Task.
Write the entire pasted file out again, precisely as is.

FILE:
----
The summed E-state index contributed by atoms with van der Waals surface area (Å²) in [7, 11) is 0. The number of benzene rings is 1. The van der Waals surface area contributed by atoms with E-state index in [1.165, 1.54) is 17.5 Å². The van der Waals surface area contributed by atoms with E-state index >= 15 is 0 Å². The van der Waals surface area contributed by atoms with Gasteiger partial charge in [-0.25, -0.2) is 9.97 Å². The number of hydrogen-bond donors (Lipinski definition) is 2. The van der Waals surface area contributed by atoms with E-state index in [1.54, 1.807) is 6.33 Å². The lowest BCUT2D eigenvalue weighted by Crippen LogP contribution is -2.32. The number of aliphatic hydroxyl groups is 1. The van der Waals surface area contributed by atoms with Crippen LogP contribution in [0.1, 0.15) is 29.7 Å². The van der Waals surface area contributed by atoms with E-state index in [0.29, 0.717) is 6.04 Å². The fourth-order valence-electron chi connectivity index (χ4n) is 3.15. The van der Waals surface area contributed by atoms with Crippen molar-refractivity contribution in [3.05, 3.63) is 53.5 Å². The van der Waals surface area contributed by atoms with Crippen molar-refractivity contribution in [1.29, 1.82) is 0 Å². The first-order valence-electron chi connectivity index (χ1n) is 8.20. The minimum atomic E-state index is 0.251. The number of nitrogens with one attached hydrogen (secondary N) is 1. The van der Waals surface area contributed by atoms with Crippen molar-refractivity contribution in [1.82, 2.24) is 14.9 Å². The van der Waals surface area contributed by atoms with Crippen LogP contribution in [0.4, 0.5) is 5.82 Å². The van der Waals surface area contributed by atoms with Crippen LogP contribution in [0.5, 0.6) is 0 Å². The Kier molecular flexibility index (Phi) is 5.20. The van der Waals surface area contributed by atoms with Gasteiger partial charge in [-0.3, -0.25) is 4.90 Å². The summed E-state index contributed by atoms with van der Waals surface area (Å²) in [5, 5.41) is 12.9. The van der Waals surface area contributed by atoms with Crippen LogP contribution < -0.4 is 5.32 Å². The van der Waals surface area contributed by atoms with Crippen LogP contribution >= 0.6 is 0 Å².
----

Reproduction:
The summed E-state index contributed by atoms with van der Waals surface area (Å²) in [7, 11) is 0. The number of benzene rings is 1. The van der Waals surface area contributed by atoms with E-state index in [1.165, 1.54) is 17.5 Å². The van der Waals surface area contributed by atoms with E-state index >= 15 is 0 Å². The van der Waals surface area contributed by atoms with Gasteiger partial charge in [-0.25, -0.2) is 9.97 Å². The number of hydrogen-bond donors (Lipinski definition) is 2. The van der Waals surface area contributed by atoms with E-state index in [1.54, 1.807) is 6.33 Å². The lowest BCUT2D eigenvalue weighted by Crippen LogP contribution is -2.32. The number of aliphatic hydroxyl groups is 1. The van der Waals surface area contributed by atoms with Crippen LogP contribution in [0.1, 0.15) is 29.7 Å². The van der Waals surface area contributed by atoms with E-state index in [0.29, 0.717) is 6.04 Å². The fourth-order valence-electron chi connectivity index (χ4n) is 3.15. The van der Waals surface area contributed by atoms with Crippen molar-refractivity contribution in [3.05, 3.63) is 53.5 Å². The van der Waals surface area contributed by atoms with Crippen molar-refractivity contribution in [1.29, 1.82) is 0 Å². The first-order valence-electron chi connectivity index (χ1n) is 8.20. The minimum atomic E-state index is 0.251. The number of nitrogens with one attached hydrogen (secondary N) is 1. The van der Waals surface area contributed by atoms with Crippen molar-refractivity contribution in [1.82, 2.24) is 14.9 Å². The van der Waals surface area contributed by atoms with Crippen LogP contribution in [0.4, 0.5) is 5.82 Å². The van der Waals surface area contributed by atoms with Crippen LogP contribution in [0.5, 0.6) is 0 Å². The Kier molecular flexibility index (Phi) is 5.20. The van der Waals surface area contributed by atoms with Gasteiger partial charge in [-0.3, -0.25) is 4.90 Å². The summed E-state index contributed by atoms with van der Waals surface area (Å²) in [5, 5.41) is 12.9. The van der Waals surface area contributed by atoms with Crippen LogP contribution < -0.4 is 5.32 Å². The van der Waals surface area contributed by atoms with Crippen LogP contribution >= 0.6 is 0 Å².